Linked by David Adams on Tue 9th Dec 2008 16:46 UTC, submitted by weildish
OSNews, Generic OSes Sometimes it seems that every new OS that comes out these days is ultimately and altogether quite similar. "It's all been done before," we sigh as new system after system is released with only eye-candy the apparent difference for most users. This new OS, named "g-speak" by its creators, will give one a run for his money. Using special gloves, a user of the system gestures his way about the OS on several wall-sized displays that interact with one another. The makers of g-speak call it "the first major step in [a] computer interface since 1984." Perhaps they are right. See the neat video here. You can even go so far as to dust off your Tom Cruise Minority Report action figure to better savor the future with.
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RE: New UI not OS
by Morgan on Tue 9th Dec 2008 18:02 UTC in reply to "New UI not OS"
Morgan
Member since:
2005-06-29

Exactly. When I read "New OS Designed With 21st Century In Mind" I expect something with a radically different approach to all aspects of computing, not just a nice new interface for the same old box.

Where is my new object oriented, document centric file system? Where is my document centric (as opposed to application centric) workflow? Where is my driverless hardware?

I personally think Apple is way ahead of the competition when it comes to treating an operating system as a tool that stays out of your way and is simple and beautiful besides. The other UNIX-like operating systems are coming along well, but they are stuck in the rut of keeping up with Windows and Office compatibility instead of breaking out in a new direction. We need someone out there in OSS land to show Microsoft how to make an OS that cares more about what the user wants to do and less about what's beneath the hood.

Here's an example using existing ideas: Your machine has two file systems in use, each on a separate physical SSD. The first is low-level OS storage, using a traditional journaling file system, and hidden completely from the user. The second is an object oriented document centric file system with generous use of metadata. Instead of opening an application to then open a file to edit, you click, tap or otherwise select the file you wish to use. When you do this, various actions possible with this file fan out around the icon allowing you to do whichever action you wish. You can even queue several actions in a sequence to create a workflow for that file.

So what constitutes a file? Anything tangible in the storage; bring up a calendar widget and select a day. That day becomes a file that can then be manipulated in any way you desire; it can be placed inside of other files as well, since every file can act as a container for other files. This is what I imagine when I hear the term "3D computing"; not the visual interface but the metaphoric placement of file objects.

Ok, so Apple has done a lot of what I wrote above. OS X is a great first step towards this radically different way of managing your digital life, but the possibilities are endless once we break out of the tired old ways of doing things we struggle with today.

Reply Parent Score: 8

RE[2]: New UI not OS
by rajj on Tue 9th Dec 2008 20:50 in reply to "RE: New UI not OS"
rajj Member since:
2005-07-06

What exactly is an object oriented file system supposed to be? Where you have abstracted containers with common methods to act upon them-- sort of like... files?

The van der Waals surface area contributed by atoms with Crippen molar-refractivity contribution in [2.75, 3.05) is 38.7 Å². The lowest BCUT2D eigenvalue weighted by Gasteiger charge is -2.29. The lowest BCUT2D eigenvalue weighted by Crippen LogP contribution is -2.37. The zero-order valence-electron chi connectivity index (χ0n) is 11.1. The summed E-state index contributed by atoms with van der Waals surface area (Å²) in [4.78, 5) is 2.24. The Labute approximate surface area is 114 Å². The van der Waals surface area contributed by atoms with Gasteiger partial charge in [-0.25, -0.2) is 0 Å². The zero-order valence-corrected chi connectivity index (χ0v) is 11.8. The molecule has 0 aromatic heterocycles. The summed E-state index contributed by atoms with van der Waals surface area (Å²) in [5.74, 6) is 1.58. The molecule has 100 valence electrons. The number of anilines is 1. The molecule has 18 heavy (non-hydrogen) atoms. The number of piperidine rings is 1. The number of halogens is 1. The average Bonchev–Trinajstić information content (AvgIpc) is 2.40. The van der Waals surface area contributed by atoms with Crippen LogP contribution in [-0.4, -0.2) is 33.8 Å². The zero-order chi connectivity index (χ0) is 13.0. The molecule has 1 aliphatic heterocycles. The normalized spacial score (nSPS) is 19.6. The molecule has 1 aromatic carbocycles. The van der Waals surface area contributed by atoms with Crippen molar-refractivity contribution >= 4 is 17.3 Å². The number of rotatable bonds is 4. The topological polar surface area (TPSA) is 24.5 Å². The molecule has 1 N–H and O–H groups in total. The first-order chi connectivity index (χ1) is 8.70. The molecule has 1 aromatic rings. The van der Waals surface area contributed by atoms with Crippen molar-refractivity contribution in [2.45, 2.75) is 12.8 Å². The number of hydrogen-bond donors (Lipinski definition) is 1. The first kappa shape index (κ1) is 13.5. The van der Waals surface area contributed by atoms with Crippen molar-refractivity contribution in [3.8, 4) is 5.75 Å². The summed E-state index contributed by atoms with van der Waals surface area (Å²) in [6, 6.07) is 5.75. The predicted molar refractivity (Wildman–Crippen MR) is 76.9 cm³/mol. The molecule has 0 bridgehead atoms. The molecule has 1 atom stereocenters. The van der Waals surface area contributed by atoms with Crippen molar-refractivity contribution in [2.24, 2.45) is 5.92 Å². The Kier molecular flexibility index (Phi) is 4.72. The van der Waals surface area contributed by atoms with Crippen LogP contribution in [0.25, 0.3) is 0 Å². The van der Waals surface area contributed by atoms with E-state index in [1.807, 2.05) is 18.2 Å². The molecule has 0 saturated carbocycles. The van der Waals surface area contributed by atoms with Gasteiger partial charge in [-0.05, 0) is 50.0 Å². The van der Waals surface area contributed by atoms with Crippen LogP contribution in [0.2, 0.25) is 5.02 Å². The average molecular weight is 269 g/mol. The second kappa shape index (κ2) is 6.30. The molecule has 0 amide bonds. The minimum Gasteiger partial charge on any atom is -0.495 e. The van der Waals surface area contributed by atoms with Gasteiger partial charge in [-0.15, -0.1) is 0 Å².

As far as their contents being application or document centric, that's really up to the applications and libraries used to access it. The file system proper doesn't --and shouldn't-- really come into play.

Reply Parent Score: 3

RE[3]: New UI not OS
by Morgan on Tue 9th Dec 2008 21:16 in reply to "RE[2]: New UI not OS"
Morgan Member since:
2005-06-29

More information about OO file system concepts:

http://www.usenix.org/publications/library/proceedings/coots97/full...

Reply Parent Score: 2

RE[3]: New UI not OS
by Morgan on Tue 9th Dec 2008 21:26 in reply to "RE[2]: New UI not OS"
Morgan Member since:
2005-06-29

As far as their contents being application or document centric, that's really up to the applications and libraries used to access it. The file system proper doesn't --and shouldn't-- really come into play.


This statement shows you don't understand the difference at all. The current way of doing things is that the application decides what to do with the file. Conversely, I think the user should decide what to do with the file, and the OS should open the correct application based on the user's decision. This is facilitated through the file system; in my example above, when a user selects a file he is presented with the possible tasks for that file based on the file system's understanding of how the file can be manipulated.

An example: Do you want to print a rich text document? Instead of opening TextEdit or Word, then opening the file, then choosing Print from the menu, you should be able to just click once on the file, then select Print from the actions available. You've just saved yourself and your computer a great deal of time and processing cycles.

Reply Parent Score: 2

RE[2]: New UI not OS
by vaughancoveny on Wed 10th Dec 2008 10:58 in reply to "RE: New UI not OS"
vaughancoveny Member since:
2007-12-26

What g-speak seem to have achieved is that a control, say local only ActiveX, can take over your machines without compromising security and getting other jobs done. g-speak and Microsoft ought to rework the Plan 9 Operating System http://plan9.bell-labs.com/plan9dist/ . It was not designed with a OOPL so doesn't suffer security risks with Objects, although it works in an OO way. Everything is a file in Plan 9. Bell Labs own only part of it, it was thought as a possible successor to UNIX, but does not replace UNIX.

Reply Parent Score: 0